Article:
The advantages of integration that are described above are obvious benefits of hybrid integration. However, another important benefit of hybrid integration is that the elimination of the standardized connectors frees the system from the 50 ohm impedance requirement, thereby enabling the designer to optimize the impedances of the driver and modulator for best possible performance.
More particularly, having impedance as a free variable enables the design of a low drive voltage modulators. As discussed previously, traveling-wave, electro-optic modulators are designed to have velocity match between the optical mode velocity and the electrical signal velocity. It is well known that a velocity mismatch between the electrical signal and optical mode can lead to reduced bandwidth in the modulator. Hence, high bit rate modulators require velocity matching—a requirement that cannot be waived. The optical mode velocity is a function of the material composition of the waveguides. Thus, there is not much room to adjust the optical mode velocity. However, both the electrical signal velocity and the impedance of the electrodes are functions of the electrode geometry. Thus, as in the conventional case, specifying the modulator impedance places a constraint on the electrode geometry and leaves no room for improving the electro-optic performance, thereby resulting in higher drive voltages. By lifting the impedance constraint, the electrode geometry can be designed for velocity matching and optimum electro-optic performance for a given bandwidth, resulting in modulators with the lowest possible drive voltages but with impedances different from 50 Ω. Two such improved traveling-wave modulators, one fabricated on a z-cut LiNbO3 substrate and another on an x-cut LiNbO3 substrate, are now described.
FIG. 6 is a cross-sectional view of one preferred single-drive traveling-wave modulator fabricated on a z-cut LiNbO3 substrate 230. Coplanar waveguide (CPW) transmission line signal electrode 232 between ground electrodes 234, 236, carries the signal to be modulated. Optical waveguides 240 and 242 are beneath the electrodes and separated from them by a buffer layer 238. The first optical waveguide 240 is directly beneath the signal electrode 232 and the second waveguide is beneath ground electrode 236. One way of improving the electro-optic performance of such modulators fabricated on z-cut LiNbO3 is to reduce the buffer layer thickness tb of the buffer layer 238 compared to conventional 50-Ohm designs. This relatively thinner buffer layer 238 results in stronger field overlap between the optical mode and the electric field generated by the voltage on the signal electrode, which in turn leads to lower drive voltages. However, in order to meet the high bandwidth requirements for a given application, the velocity matching criteria must still be satisfied. This can be achieved by increasing the thickness of the CPW metal, tm, of each of the electrodes 232, 234 and 236 compared to conventional designs. The resultant structure has an impedance lower than 50-Ohms, and typically in the 25-40 Ohm range, depending on the details of the geometry involved.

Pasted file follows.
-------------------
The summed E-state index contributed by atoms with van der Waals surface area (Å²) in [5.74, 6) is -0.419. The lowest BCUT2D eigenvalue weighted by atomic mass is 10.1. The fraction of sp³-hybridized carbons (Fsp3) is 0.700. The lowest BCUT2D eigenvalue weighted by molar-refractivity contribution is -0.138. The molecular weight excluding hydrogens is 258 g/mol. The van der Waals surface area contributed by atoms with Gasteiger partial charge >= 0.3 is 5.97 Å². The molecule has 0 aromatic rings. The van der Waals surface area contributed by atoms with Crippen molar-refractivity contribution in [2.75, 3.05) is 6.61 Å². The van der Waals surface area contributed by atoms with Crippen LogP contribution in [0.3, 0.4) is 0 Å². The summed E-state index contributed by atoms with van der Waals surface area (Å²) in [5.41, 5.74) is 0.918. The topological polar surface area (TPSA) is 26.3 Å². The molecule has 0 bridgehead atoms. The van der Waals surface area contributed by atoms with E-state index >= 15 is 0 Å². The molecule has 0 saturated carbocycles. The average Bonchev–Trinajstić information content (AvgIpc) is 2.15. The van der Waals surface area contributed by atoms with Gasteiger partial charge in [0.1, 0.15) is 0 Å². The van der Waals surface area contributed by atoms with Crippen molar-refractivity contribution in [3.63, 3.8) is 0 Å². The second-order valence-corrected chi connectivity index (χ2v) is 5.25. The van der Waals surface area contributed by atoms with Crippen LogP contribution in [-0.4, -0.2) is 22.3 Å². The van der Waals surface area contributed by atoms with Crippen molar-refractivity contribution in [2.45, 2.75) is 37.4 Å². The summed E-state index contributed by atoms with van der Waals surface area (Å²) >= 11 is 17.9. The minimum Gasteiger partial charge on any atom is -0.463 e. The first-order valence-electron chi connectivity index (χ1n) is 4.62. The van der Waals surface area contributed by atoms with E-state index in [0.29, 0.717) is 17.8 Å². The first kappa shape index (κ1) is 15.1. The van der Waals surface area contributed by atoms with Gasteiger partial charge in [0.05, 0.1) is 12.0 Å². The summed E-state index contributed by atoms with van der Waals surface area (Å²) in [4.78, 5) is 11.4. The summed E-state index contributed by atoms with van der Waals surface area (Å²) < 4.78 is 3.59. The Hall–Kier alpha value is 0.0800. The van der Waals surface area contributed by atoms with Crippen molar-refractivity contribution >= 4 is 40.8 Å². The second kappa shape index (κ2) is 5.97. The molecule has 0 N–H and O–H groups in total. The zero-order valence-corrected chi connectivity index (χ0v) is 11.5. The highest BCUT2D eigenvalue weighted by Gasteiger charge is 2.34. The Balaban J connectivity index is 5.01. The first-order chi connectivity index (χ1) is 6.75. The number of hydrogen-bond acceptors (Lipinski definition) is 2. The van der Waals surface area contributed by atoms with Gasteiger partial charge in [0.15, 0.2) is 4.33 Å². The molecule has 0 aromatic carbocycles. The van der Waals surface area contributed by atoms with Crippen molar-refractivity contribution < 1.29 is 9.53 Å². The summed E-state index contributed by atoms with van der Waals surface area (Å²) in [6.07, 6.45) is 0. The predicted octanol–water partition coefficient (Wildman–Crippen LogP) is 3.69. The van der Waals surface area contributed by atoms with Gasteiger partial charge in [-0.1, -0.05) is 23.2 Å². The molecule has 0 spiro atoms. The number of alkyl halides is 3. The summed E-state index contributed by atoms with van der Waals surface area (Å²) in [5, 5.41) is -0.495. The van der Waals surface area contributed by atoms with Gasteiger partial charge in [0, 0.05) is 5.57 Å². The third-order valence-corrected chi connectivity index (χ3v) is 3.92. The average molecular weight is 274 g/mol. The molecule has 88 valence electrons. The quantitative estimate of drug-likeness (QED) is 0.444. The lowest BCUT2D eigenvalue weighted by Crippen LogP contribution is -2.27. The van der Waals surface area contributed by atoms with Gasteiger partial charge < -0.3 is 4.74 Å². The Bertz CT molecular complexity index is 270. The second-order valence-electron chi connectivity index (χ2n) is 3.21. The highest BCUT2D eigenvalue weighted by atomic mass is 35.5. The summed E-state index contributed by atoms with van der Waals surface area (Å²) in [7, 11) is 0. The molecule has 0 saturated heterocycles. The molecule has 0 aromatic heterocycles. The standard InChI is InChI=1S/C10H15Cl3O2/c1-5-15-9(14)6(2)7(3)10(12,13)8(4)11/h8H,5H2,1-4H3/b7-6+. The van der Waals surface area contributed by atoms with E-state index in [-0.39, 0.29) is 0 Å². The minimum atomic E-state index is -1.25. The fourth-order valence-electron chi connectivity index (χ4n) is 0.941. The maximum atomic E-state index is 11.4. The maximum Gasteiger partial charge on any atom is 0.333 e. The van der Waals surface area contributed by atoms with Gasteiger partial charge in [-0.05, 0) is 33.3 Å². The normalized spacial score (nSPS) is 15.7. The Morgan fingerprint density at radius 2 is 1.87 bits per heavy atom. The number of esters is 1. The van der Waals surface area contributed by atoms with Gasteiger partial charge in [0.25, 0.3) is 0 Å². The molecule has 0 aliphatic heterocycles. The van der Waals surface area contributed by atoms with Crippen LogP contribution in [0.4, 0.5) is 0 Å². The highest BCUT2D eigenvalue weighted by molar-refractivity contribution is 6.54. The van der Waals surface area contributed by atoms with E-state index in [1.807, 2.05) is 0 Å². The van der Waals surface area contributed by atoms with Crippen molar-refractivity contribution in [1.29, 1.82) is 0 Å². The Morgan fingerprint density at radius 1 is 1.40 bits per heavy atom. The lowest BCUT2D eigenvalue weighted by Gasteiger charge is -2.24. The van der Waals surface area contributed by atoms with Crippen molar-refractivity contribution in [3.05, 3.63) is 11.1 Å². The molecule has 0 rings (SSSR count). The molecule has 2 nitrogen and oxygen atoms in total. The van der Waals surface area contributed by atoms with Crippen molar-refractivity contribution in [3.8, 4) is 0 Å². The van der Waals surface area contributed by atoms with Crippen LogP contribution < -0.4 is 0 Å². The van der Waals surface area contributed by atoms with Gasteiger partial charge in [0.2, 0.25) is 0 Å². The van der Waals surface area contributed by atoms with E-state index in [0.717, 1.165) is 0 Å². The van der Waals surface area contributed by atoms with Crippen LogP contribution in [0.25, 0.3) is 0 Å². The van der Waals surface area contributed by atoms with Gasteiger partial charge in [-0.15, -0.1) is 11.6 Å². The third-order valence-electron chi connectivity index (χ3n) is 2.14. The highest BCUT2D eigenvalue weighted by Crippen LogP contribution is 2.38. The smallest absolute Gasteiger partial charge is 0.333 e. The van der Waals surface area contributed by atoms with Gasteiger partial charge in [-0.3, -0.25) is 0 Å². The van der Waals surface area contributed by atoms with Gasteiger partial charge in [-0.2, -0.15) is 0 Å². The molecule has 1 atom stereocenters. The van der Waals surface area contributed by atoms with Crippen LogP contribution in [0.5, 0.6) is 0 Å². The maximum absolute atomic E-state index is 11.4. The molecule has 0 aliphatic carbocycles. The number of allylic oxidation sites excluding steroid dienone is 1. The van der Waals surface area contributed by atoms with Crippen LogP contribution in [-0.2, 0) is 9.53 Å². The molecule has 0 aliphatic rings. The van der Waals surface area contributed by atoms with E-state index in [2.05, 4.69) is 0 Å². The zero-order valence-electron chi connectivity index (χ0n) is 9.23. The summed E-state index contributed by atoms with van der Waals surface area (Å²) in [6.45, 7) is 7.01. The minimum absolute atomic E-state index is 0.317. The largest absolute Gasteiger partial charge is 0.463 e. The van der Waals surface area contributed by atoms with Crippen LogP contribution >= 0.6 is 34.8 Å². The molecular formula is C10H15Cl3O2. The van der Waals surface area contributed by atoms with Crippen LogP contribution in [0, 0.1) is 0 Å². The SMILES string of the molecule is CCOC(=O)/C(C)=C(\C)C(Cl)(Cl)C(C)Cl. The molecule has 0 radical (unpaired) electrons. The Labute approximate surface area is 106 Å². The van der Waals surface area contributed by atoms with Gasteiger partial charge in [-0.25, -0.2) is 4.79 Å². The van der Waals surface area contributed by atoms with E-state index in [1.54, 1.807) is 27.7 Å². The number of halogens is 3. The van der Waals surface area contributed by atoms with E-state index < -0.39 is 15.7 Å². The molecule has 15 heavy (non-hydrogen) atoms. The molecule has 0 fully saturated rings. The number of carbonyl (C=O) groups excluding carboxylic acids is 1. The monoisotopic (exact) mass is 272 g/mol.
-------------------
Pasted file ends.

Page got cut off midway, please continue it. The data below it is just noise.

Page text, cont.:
Similarly, as shown in FIG. 7, single-drive traveling-wave modulators fabricated on x-cut LiNbO3 substrates 330 can be improved or optimized over conventional designs by reducing the electrode gap G and repositioning the waveguide branches 340 and 342 with respect to the electrodes 332, 334 and 336. This leads to a stronger electric field overlap between the electrical signal 332 and the optical waveguide branches 340, 342 leading to lower drive voltage requirements. As in the prior embodiment, the velocity of the electrical and optical signals can be matched by making the electrode thickness greater than that used in 50-Ohm designs. This again leads to low impedance modulators with impedances in the 25-40 Ohm range. Thus, with simple alterations of the electrode geometry employed in 50-Ohm traveling-wave modulators, it is possible to reduce the drive voltage requirements by letting the impedance vary.